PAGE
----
Researchers Discover Protein Linking Exposure to Asbestos and Mesothelioma
A new study has linked a specific type of protein released after asbestos exposure to mesothelioma, which may be the long sought after mechanism of action that explains the cause of the deadly cancer.
Researchers from the University of Hawaii Cancer Center indicate that the protein HMGB1 begins the inflammatory process that leads to the eventual development of mesothelioma, according to findings published last week in the Proceedings of the National Academy of Sciences of the U.S.
The study focused on identifying the primary cell type responsible for inflammation leading to mesothelioma after asbestos exposure. Researchers created genetically modified mice with regulated HMGB1 expression in different cell types and exposed the mice to asbestos.
The findings indicate mesothelial cells released HMGB1 during the early phases of inflammation after asbestos exposure. Mesothelial cells form the lining of the abdomen, the chest, and internal organs and later by macrophages, which are inflammatory cells.
The data suggests the release of the protein HMGB1 leads to the production of another protein, TNFa, or tumor necrosis factor. In previous studies TNFa was identified as a contributor to the inflammatory response in the body, and is linked to some autoimmune diseases.
The combination of the two proteins after asbestos exposure start a chronic inflammatory process that promotes mesothelioma development, the researchers concluded.
“Altogether, our study provides a biological explanation for HMGB1 as a driver of asbestos-induced mesothelioma,” they wrote.
Asbestos Exposure and Mesothelioma Risks
Asbestos is a naturally occurring fibrous mineral resistant to heat and corrosion commonly used in building industries and commercial products such as automotive brakes, insulation, wallboard materials, and fireproofing materials.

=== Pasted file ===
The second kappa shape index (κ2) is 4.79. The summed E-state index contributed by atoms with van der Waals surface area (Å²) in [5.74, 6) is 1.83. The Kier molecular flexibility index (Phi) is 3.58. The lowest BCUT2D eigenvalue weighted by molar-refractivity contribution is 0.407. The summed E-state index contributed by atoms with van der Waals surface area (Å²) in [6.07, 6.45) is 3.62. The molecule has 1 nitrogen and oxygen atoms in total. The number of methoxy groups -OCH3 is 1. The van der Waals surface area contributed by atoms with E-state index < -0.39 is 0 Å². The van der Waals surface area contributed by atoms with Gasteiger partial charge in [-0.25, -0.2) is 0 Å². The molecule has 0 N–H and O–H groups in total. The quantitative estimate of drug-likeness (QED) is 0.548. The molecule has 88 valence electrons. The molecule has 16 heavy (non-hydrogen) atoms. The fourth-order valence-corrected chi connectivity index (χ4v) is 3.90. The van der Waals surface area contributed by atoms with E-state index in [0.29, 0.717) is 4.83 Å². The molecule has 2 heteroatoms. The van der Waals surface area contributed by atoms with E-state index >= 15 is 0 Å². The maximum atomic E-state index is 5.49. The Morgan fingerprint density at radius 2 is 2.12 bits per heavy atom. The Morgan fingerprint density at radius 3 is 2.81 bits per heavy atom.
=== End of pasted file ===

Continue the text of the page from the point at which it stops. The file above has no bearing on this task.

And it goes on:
Mesothelioma is a rare, aggressive type of cancer that affects the thin tissue lining of the chest and abdomen. It causes roughly 3,200 deaths every year in the United States. Most people diagnosed with mesothelioma will live for only 18 to 31 months.
The only known cause of mesothelioma is prior exposure to asbestos, leading to bans on most uses of the fiber in 1972. However, it has taken decades since the ban for rates of mesothelioma from asbestos to decline, given the long latency period before a diagnosis.
The invasive cancer can take many years, sometimes decades, before symptoms begin to appear. As a result, it is often not diagnosed until the cancer is at an advanced stage, leading to a short life expectancy.
Mesothelioma lawsuits are part of the largest mass-tort in U.S. history, with more than 600,000 people having filed a case against more than 6,000 defendants due to injuries caused by inhaling asbestos fibers. In addition to individuals directly exposed to asbestos, a growing number of the lawsuits filed in recent years have involved second-hand exposure among individuals who inhaled fibers carried on on the clothes or in the hair of their parents when they were children.
Researchers hope the results of the new study’s findings may help lead to the development of more effective preventive and therapeutic strategies for those at risk of developing mesothelioma from asbestos exposure.
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